|Full text PDF:||http://hdl.handle.net/10616/44547|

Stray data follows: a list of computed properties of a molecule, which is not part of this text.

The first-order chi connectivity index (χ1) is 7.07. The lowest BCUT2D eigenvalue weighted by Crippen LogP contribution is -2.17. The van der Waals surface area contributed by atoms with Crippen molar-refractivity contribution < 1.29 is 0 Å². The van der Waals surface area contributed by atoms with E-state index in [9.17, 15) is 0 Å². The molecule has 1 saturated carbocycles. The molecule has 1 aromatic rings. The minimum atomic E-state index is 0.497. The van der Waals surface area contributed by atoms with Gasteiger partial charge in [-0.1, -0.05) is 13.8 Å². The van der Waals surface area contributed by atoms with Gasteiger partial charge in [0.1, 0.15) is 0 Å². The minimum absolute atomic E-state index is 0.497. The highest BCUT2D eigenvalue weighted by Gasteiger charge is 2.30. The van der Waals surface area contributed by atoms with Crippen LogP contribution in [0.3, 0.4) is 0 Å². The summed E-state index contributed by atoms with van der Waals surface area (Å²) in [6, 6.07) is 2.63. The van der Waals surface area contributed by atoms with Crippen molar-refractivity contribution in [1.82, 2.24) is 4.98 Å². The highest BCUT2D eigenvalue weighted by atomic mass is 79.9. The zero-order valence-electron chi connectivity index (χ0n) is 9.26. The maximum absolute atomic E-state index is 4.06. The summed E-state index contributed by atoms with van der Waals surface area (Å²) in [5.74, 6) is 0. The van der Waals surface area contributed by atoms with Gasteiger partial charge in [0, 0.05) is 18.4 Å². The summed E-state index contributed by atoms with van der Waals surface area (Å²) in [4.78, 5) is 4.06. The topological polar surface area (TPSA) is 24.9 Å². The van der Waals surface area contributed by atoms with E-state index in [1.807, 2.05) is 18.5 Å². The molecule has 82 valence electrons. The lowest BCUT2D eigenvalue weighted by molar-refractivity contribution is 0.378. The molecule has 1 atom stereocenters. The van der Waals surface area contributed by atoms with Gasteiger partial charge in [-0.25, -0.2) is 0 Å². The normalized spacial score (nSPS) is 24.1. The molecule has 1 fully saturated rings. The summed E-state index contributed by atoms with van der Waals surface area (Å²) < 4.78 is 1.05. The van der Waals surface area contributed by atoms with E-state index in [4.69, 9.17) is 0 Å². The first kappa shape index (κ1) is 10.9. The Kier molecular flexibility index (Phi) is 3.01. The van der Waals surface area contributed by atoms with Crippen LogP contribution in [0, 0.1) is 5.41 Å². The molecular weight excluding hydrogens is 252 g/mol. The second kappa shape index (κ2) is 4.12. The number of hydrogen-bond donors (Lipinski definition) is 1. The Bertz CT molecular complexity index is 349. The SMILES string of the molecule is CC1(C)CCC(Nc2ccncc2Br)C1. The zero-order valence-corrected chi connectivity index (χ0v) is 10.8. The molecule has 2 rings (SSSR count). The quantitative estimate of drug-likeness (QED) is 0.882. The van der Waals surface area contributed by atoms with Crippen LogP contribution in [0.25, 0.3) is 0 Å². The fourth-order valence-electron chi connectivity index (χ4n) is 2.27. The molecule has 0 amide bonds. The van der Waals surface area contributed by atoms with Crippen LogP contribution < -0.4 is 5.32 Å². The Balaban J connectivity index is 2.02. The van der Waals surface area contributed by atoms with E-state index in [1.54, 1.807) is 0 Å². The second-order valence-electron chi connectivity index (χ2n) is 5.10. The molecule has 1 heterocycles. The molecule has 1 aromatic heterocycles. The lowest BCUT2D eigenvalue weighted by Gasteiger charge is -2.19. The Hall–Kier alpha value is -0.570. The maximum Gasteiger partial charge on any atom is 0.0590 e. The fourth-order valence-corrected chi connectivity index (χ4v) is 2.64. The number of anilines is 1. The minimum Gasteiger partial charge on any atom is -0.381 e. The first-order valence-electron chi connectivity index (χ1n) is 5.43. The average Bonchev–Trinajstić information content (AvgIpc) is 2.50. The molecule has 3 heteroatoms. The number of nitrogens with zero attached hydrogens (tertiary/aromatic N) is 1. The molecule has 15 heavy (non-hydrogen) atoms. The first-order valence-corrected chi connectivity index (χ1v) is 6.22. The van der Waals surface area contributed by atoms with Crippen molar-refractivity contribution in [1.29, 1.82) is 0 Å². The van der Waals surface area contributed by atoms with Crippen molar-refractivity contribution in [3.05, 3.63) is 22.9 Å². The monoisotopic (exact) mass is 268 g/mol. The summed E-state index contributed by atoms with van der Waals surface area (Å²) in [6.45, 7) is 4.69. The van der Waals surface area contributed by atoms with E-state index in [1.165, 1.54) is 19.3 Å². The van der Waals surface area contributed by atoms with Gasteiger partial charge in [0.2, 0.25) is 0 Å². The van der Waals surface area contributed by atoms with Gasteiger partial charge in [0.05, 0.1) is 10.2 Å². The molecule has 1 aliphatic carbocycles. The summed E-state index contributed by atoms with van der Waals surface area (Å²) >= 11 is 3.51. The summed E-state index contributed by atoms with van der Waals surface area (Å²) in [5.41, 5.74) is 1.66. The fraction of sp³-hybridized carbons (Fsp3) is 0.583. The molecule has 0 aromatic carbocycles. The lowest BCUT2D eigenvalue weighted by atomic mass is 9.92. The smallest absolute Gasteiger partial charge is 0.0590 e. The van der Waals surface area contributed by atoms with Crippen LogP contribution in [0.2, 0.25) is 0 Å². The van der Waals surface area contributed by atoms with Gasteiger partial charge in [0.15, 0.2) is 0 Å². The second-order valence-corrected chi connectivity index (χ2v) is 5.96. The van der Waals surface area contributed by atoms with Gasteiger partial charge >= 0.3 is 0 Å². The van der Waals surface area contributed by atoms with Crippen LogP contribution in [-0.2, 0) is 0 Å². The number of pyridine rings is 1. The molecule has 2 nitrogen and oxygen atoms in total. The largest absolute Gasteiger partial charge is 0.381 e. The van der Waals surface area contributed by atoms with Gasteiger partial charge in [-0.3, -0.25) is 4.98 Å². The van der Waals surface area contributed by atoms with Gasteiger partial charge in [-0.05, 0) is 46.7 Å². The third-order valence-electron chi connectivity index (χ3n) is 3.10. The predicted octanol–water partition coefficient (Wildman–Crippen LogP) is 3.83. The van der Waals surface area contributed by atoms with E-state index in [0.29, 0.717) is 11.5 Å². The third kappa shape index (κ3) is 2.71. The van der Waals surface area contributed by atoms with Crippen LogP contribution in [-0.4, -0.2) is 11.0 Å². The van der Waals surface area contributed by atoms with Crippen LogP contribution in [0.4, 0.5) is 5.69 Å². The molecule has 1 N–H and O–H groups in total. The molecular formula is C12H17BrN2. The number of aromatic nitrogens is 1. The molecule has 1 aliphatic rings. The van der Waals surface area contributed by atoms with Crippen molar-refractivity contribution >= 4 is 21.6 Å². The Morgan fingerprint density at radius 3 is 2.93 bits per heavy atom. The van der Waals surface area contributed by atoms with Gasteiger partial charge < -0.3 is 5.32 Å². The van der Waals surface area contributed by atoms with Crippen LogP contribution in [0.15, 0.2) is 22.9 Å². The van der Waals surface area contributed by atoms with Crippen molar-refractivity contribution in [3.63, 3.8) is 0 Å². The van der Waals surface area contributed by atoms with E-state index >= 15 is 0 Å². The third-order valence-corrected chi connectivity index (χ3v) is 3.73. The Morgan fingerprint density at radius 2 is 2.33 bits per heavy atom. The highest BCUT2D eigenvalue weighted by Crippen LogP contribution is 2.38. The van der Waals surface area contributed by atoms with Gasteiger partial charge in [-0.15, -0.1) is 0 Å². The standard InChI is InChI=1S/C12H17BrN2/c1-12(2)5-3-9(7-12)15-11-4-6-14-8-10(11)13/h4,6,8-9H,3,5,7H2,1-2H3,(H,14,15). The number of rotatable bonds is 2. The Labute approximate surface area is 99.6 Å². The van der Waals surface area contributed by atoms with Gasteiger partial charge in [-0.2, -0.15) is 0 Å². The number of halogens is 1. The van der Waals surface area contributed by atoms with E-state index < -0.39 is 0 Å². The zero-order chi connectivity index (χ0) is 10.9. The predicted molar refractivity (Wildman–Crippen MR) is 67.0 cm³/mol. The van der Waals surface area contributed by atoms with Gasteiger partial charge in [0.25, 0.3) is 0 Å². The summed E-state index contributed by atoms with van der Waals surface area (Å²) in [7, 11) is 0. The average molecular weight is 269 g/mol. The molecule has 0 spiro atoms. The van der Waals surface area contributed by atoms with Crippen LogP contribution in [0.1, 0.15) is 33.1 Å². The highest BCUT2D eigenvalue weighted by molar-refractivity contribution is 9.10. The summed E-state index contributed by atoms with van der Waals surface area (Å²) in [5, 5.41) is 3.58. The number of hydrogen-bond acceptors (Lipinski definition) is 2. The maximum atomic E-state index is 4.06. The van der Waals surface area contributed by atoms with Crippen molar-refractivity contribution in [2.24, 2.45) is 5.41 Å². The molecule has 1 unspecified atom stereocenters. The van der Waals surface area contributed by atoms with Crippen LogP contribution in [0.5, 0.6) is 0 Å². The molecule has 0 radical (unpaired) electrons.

Cell surface receptor tyrosine kinases (RTKs) role in cell signaling have been studied for decades and their role in cancer progression are undisputable. The insulin-like growth factor 1 receptor, IGF-1R, has been demonstrated to play a critical part in tumorigenesis; downregulation of the IGF-1R in tumor xenografts results in complete tumor regression. Previously, RTK research has focused on the canonical signaling pathways activated by ligand binding at the plasma membrane. However, strong evidence keeps emerging that several RTKs have a second functionally mechanism, inside the cell nucleus, where the receptors reside after ligand stimulation. The aim of this thesis was to elucidate the function of recently discovered nuclear IGF-1R as well as to investigate its nuclear translocation pathway. Since it was previously shown that SUMOylation of the IGF-1R is essential for its nuclear translocation we also set out to investigate SUMO modification of the epidermal growth factor receptor (EGFR). In paper I, we present a functional role for nuclear IGF-1R in gene transcription. Inside the nucleus, IGF-1R functions as a co-activator to LEF-1/TCF transcription factor. Nuclear IGF-1R enhances transcription of cyclin D1 and axin2, and we show that it is enriched in the cyclin D1 promoter region. In the following study, paper II, we propose a pathway by which IGF-1R is transported into the nucleus. IGF-1R is transported along microtubules via the dynactin transportation complex, to the nuclear pore where it is transferred to importin-β which guides the receptor to the nuclear pore complex protein RanBP2, which further assists the receptor into the cell nucleus in a RanGTPase dependent manner. Inhibition or obstruction of any of these components results in a reduction in nuclear IGF-1R. Further, we suggest that RanBP2 is the SUMO E3 ligase in IGF-1R SUMOylation and we show that SUMO-1 modification of the receptor is also important for its stability. In paper III, we demonstrate that the EGFR is SUMOylated and propose five lysine residues as SUMO-1 targets which were identified by two different mass spectrometry strategies. One of these residues, lysine 37, came up as a suggested target in both mass spectrometry methods. EGFR mutated in this site – EGFR-K37R – causes a decrease in protein levels as well as transcriptional activity of cyclin D1 and c-myc, two target genes of nuclear EGFR. To summarize, our data shows (I) a pathway by which nuclear IGF-1R is being transported and the functional importance of nuclear IGF-1R as a co-activator in transcription and (II) that the EGFR is also SUMOylated and might play a role in its transcriptional activity. Together these results may unravel new mechanisms for IGF-1R and EGFR that have implications in carcinogenesis.